Chakra is a desktop-centric, Linux distribution that was derived from Arch Linux, but is now a fork of that distribution. Unlike Arch Linux, which supports several desktop environments, Chakra is a KDE-only distribution.
The latest edition, Chakra 2012.02, code-named Archimedes, was released on February 12. Since there is very little difference, other than changes in software and kernel versions, between this latest release and Edn, the previous release, this article offers a summary review only. You may read the previous review here.
Tribe, Chakra’s graphical installation program, received one minor update in this release. That change pertains to the boot loader used. In previous releases, Chakra used BURG as the boot loader. For this release, the switch was made to GRUB 2, the boot loader that almost all Linux distribution use. So at the boot loader configuration step in the installation process (see screen shot below), you will see a reference to GRUB, instead of BURG. For those new to this, BURG (GRUB spelled backwards) is derived from GRUB.
A default setting of Tribe that I think should be changed, is autologin. Though a convenience feature, autologin is generally bad for the physical security profile of your computer. There are situations when it is acceptable to enable it, but certainly not by default for every new installation. So for every new installation of Chakra that I perform, I always disable autologin at the step of the installation process shown below.
Ronak is the name of this release’s default theme, and I do not find it to be particularly visually appealing. I know that this is a minor issue, or not even an issue at all, but we need to be able to pick better themes and wallpapers than this, especially when much better ones are available. Like everything else, you can always change the login screen’s theme if the default does not appeal to you. You can see a screen shot of a modified login screen at the end of this article.
Chakra’s desktop is powered by KDE 4.8, the latest stable release of the K Desktop Environment. The default desktop is shown in the screen shot below. The Kickoff menu, which is the default on Chakra, has been tweaked to make it less onerous to use, but I still think the tweak has not done enough. The search feature is its only saving grace.
Given that I am not a fan of the Kickoff menu, the first thing I always do on any installation of Chakra, even on test systems, is to install the Takeoff Launcher, then configure it as much as I want. I like beautiful graphics, and I especially like the fact that Takeoff Launcher can be made to look as good as you want it to. Its only major shortcoming is that it has no search feature, but with KRunner, you do not really need an integrated search feature, though it would be a lot better if a KRunner-type feature is built-in. So this is how my Chakra Linux desktop looks like, both in the Virtualbox installation and the real hardware installation.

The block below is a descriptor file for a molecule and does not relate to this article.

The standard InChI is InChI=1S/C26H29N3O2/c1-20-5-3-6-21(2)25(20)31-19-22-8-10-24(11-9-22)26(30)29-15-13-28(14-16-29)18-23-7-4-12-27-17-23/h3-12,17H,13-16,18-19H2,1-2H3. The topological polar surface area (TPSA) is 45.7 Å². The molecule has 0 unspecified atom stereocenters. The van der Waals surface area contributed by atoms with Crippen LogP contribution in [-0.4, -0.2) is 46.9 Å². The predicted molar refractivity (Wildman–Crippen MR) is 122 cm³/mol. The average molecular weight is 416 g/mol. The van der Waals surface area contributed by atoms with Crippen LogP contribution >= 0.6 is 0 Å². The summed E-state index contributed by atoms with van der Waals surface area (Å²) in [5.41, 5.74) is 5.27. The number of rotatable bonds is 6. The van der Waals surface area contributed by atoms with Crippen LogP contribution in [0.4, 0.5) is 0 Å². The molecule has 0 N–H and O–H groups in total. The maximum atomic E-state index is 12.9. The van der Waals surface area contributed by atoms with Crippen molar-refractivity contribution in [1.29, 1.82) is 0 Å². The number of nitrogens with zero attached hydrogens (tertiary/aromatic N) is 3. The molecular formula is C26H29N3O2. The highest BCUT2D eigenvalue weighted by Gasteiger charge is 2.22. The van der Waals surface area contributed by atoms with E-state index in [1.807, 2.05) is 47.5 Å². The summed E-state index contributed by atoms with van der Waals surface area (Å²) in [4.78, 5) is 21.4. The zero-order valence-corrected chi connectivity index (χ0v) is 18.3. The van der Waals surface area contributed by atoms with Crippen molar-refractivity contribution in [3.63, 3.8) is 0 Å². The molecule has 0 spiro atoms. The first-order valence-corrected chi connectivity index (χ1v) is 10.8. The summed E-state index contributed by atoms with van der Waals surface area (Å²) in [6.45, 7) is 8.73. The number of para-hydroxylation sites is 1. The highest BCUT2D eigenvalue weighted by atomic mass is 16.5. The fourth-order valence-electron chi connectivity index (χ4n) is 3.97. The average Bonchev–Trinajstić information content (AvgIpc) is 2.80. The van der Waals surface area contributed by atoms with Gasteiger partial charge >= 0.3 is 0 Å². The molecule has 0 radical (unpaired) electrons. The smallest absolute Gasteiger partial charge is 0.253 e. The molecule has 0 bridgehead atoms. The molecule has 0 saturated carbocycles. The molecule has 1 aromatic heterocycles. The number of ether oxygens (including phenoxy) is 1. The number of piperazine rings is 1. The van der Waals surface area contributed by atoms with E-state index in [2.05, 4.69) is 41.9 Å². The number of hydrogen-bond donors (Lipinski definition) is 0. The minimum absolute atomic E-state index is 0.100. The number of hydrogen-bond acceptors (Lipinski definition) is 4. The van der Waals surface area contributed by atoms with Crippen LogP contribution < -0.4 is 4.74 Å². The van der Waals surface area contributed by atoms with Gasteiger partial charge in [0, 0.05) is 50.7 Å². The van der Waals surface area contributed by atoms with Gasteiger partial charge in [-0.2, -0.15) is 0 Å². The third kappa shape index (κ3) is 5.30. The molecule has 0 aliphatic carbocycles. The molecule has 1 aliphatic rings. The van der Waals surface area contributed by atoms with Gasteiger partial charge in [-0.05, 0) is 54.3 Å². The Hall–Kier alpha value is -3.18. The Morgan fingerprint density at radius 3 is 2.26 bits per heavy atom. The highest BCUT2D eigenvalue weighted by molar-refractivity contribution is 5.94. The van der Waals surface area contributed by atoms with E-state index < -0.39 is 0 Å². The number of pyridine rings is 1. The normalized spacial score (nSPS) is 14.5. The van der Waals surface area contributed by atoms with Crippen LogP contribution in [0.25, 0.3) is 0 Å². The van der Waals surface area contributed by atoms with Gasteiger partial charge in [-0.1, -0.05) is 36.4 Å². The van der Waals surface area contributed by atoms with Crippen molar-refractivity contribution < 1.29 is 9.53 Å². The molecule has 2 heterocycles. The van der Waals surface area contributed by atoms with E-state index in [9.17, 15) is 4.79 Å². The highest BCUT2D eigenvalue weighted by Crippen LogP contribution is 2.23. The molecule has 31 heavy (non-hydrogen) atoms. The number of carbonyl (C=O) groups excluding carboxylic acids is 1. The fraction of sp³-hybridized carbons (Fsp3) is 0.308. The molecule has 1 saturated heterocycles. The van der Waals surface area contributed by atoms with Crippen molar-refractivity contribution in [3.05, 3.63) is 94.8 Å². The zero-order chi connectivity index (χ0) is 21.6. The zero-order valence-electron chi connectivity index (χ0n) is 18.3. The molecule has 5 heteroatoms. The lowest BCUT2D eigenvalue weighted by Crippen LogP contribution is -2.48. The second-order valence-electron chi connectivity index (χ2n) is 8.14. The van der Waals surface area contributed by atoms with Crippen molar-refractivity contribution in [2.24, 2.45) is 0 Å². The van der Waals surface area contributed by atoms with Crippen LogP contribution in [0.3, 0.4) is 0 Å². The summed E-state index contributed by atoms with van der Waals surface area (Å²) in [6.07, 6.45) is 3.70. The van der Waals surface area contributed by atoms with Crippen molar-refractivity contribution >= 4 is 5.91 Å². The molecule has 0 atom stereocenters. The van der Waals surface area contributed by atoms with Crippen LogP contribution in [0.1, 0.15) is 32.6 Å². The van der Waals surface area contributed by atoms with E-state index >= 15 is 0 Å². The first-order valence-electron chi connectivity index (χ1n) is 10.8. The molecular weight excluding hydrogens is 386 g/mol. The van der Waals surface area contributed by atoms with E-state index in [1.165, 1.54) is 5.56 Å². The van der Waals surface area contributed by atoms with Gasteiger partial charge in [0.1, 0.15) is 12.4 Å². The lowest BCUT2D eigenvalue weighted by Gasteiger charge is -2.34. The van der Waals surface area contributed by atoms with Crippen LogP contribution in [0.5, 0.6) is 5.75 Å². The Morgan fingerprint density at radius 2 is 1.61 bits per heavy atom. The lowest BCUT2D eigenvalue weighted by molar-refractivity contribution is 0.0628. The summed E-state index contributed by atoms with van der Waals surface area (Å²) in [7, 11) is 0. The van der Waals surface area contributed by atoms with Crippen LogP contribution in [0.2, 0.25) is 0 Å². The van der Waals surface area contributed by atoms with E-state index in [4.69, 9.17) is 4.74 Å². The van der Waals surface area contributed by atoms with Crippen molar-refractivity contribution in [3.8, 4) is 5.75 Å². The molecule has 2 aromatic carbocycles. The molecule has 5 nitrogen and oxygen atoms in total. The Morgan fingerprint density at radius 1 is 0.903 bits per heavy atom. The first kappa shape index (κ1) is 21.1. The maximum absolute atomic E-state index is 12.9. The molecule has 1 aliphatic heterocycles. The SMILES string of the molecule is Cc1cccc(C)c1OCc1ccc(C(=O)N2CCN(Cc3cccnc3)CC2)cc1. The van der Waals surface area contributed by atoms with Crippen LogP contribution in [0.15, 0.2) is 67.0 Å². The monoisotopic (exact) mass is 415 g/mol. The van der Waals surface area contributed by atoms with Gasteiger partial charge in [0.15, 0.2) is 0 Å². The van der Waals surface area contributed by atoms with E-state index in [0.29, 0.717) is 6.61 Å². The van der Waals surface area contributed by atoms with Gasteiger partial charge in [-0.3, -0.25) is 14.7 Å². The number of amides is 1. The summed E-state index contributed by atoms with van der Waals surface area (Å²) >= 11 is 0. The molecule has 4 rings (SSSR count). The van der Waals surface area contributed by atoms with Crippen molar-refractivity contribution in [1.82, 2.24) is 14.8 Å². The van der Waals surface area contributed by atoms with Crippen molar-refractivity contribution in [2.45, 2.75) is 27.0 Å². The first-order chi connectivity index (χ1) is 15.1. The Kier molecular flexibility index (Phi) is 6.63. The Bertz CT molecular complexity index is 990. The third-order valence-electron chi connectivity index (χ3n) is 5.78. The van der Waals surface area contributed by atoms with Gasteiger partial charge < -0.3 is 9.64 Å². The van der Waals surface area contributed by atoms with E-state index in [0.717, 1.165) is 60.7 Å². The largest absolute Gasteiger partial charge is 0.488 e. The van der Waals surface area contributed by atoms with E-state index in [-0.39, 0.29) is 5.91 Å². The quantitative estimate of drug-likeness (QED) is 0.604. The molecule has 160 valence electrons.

By the way, KRunner is the search feature you see peeking out from the top of the desktop in this image. It provides the same functionality as AppMenu-Qt, and it is integrated into KDE by default. To activate it, hold down the Alt key, then press the F2 key. It is really cool.
One of the most perplexing things about some desktop distributions, is the refusal of their developers to make the most basic service that virtually all users will at some point use, to just work out of the box. Take printing, for example. On other distributions that use the K Desktop Environment, like Sabayon, Pardus and Linux Mint KDE, any connected printer with a compatible entry in the printer database is automatically configured. Not on Chakra Linux.
Though the cups package is installed, cups, the printing daemon, is not even running. So, if you are new to how Chakra works, you first have to figure out how to enable cups. Not a difficult process, by the way, but you have to go read the wiki. After cups is running, printer configuration is not even automatic: You have to add the printer manually. Compare that to the way the other distributions I mentioned above handle printer configuration. Other aspects being equal, which would you rather use?
There were more than 100,000 downloads of Edn, the previous release of Chakra. Assume about the same number for Archimedes. Now imagine half of those users trying to figure out how to configure a printer. That is time that could have been spent getting other stuff done – if one person, one developer, had taken just a few minutes to set up a very basic service, so that it just works – out of the box. And this is 2012, not 1990s and early 2000s when getting most hardware to work in Linux meant messing with a configuration file.
AppSet-Qt, Chakra’s graphical package manager, works quite well. At the time of publishing this review, only six updates (shown in the image below) have been released. Updating and package installation is a breeze.
An adjustment you might have to make to the package manager, is the updates checking interval. By default, the system is configured to check for updates every hour. Most distributions go for once per day, but this is a matter of choice.